We put it out there: unknown mysterious clownfish with an unusual color pattern, called “Zombies.” For a few weeks, virtually everyone directly involved with these fish failed to respond to direct inquiries.
CORAL readers came through once again. Special thanks to clownfish breeder Brian Williams for connecting us with Evyn Malcomson, who shared many more images and examples of these clownfish (he owns some and knows the backstory well). Plus, a critical piece of the puzzle was independently verified by aquarist Joe Rhode, and we’ve now heard from the producer of these clownfishes!
Here’s what we can now share.
First, we know that the pair featured in the Lunar Aquatics video is, in fact, a pair owned (and not for sale) by Tropicorium based in Romulus, Michigan. Fresh documentation was sent in just last week by Rhode, who stopped in and verified that they are still on display. He reported back that Tropicorium has been trying to breed them, but hasn’t had luck. They are in the Black Ocellaris group, which routinely take 3-4 years to spawn (unlike their regular Orange counterparts), which means they could still just be getting ready!
We’ve been able to trace these “Zombie Clowns” back to a former clownfish breeder who is well known in the Michigan reefkeeping community as “Boon.” The husband and wife team of Boonserm and Noppawan Sajjakulnukit, who are based in Rochester, MI, are responsible for producing these unusual clownfish. It took trying a couple of email addresses, but we found one that worked, and Noppawan responded.
What had initially come in as second-hand information is now confirmed by Noppawan; they produced these new, aberrant clownfish in 2014.
The parents of the mystery clownfish were a pair of normal Black Domino Clownfish they had purchased in 2012 from IL-based clownfish breeder Mitch May of Booyah’s Reef. Domino Clownfish are generally regarded as pure black Ocellaris carrying a Naked gene, which reduces or eliminates stripe formation. The expression of the Naked gene varies in the amount it is expressed, creating a range of fish from the heavily misbarred to the completely stripeless (the latter are known in the trade as Midnight Ocellaris).
This broodstock information rules out any rumors that the mystery fish were the progeny of a hybrid pairing.
Video of the Parents
Noppawan shared some details about these interesting clownfish: “They hatched with the same midnight body color (not black right away, some had full stripes, some had just dots with no stripes, some missed bars, and 8-10% had no dots or bars at all). In a week or two, the midnight ones would have the grayish body color, while the rest had a brownish body color. There was only one dot (on the top of the head) that had a grayish color. None of the babies from this parent pair ever turned pure black; they all had a grayish color.”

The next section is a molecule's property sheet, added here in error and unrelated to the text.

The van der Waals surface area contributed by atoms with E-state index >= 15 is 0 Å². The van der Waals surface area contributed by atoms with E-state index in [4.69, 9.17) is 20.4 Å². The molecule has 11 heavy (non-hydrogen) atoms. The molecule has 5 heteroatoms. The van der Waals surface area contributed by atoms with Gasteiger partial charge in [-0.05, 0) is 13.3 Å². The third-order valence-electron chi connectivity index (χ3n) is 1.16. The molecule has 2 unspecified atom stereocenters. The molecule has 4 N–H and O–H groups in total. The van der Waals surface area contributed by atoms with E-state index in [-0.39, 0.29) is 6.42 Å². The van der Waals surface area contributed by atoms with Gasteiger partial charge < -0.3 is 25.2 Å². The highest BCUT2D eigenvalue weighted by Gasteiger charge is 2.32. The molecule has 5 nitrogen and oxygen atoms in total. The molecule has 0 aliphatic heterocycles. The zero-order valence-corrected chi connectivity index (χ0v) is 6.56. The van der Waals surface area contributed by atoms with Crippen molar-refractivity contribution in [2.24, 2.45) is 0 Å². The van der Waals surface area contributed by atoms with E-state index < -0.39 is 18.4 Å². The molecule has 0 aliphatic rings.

Video of the Offspring
Noppawan’s observations are clearly supported by the above video, and the number off offspring showing the “Moonlight” trait could be significant.
Noppawan recognized her fish in our prior article and CORAL Magazine newsletter, but the name caught her by surprise–she wouldn’t have named them Zombie! As is generally accepted practice, the originator gets to name the discovery, so these unusual clownfish will be dubbed “Moonlight” Ocellaris.
Noppawan is hesitant to proclaim these as a new strain or variety. “I don’t think this is a new breed of clown,” she wrote, but she is open to the possibility. “In my opinion, the lighting system could have been part of the grayish body color. Or maybe the broodstock pair had some hidden internal gene.”
Indeed, if the number of “Moonlights” in a batch is hovering around 25%, that would be a strong indicator of a recessive gene being present in both parents, which itself is more likely given that the parents are from the same source, and thus possibly siblings themselves. Linebreeding, a form of inbreeding, is tolerated among fishes for a few generations and tends to help uncover hidden genes and new traits. Such breeding can be detrimental over many generations.
While Noppawan remains skeptical, the fact is that these Moonlight Clownfish have retained their unusual coloration for multiple years, which lends some support for this being a genetically-driven trait, as opposed to something caused by interactions with the environment.
Anyone lucky enough to have a pair of these Moonlight Clownfish might be able to put the “hidden” gene theory to the test: if the trait shows up in subsequent generations, it’s pretty safe to presume a genetic component and solidify the validity of the phenotype as a viable strain.
Noppawan and her husband “Boon” Sajjakulnukit have since left the hobby of breeding clownfish, and they no longer own the pair that produced these unusual clownfish. Whether we’ll see more Moonlight Clownfish in the future now rests in the hands of the clownfish enthusiasts who have them.